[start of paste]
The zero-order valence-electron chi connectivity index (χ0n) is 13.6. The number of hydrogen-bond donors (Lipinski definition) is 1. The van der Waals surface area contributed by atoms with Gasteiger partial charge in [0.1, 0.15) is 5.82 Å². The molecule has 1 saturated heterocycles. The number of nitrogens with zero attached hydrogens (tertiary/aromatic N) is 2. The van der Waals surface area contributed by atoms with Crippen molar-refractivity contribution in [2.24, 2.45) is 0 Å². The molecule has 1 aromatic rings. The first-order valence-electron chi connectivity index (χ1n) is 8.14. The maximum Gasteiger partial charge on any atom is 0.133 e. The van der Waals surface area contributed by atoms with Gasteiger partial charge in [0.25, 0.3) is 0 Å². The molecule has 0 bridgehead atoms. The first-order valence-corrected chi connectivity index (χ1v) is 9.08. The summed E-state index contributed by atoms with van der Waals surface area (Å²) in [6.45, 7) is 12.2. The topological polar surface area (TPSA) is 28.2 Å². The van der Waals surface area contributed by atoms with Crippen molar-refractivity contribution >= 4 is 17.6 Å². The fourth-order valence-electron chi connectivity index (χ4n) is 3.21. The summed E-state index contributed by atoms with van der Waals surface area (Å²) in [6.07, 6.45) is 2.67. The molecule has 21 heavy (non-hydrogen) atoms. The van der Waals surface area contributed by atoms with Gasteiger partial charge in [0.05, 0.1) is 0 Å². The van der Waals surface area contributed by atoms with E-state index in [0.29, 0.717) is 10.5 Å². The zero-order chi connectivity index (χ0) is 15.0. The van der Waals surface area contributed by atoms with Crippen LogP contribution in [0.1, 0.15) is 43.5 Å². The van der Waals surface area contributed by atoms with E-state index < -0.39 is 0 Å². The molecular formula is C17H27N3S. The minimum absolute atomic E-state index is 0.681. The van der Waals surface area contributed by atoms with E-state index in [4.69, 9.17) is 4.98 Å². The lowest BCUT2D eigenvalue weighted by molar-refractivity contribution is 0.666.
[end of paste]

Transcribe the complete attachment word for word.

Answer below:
The zero-order valence-electron chi connectivity index (χ0n) is 13.6. The number of hydrogen-bond donors (Lipinski definition) is 1. The van der Waals surface area contributed by atoms with Gasteiger partial charge in [0.1, 0.15) is 5.82 Å². The molecule has 1 saturated heterocycles. The number of nitrogens with zero attached hydrogens (tertiary/aromatic N) is 2. The van der Waals surface area contributed by atoms with Crippen molar-refractivity contribution in [2.24, 2.45) is 0 Å². The molecule has 1 aromatic rings. The first-order valence-electron chi connectivity index (χ1n) is 8.14. The maximum Gasteiger partial charge on any atom is 0.133 e. The van der Waals surface area contributed by atoms with Gasteiger partial charge in [0.25, 0.3) is 0 Å². The molecule has 0 bridgehead atoms. The first-order valence-corrected chi connectivity index (χ1v) is 9.08. The summed E-state index contributed by atoms with van der Waals surface area (Å²) in [6.45, 7) is 12.2. The topological polar surface area (TPSA) is 28.2 Å². The van der Waals surface area contributed by atoms with Crippen molar-refractivity contribution >= 4 is 17.6 Å². The fourth-order valence-electron chi connectivity index (χ4n) is 3.21. The summed E-state index contributed by atoms with van der Waals surface area (Å²) in [6.07, 6.45) is 2.67. The molecule has 21 heavy (non-hydrogen) atoms. The van der Waals surface area contributed by atoms with Gasteiger partial charge in [0.05, 0.1) is 0 Å². The van der Waals surface area contributed by atoms with E-state index in [0.29, 0.717) is 10.5 Å². The zero-order chi connectivity index (χ0) is 15.0. The van der Waals surface area contributed by atoms with Crippen LogP contribution in [0.1, 0.15) is 43.5 Å². The van der Waals surface area contributed by atoms with E-state index < -0.39 is 0 Å². The molecular formula is C17H27N3S. The minimum absolute atomic E-state index is 0.681. The van der Waals surface area contributed by atoms with E-state index in [4.69, 9.17) is 4.98 Å². The lowest BCUT2D eigenvalue weighted by molar-refractivity contribution is 0.666.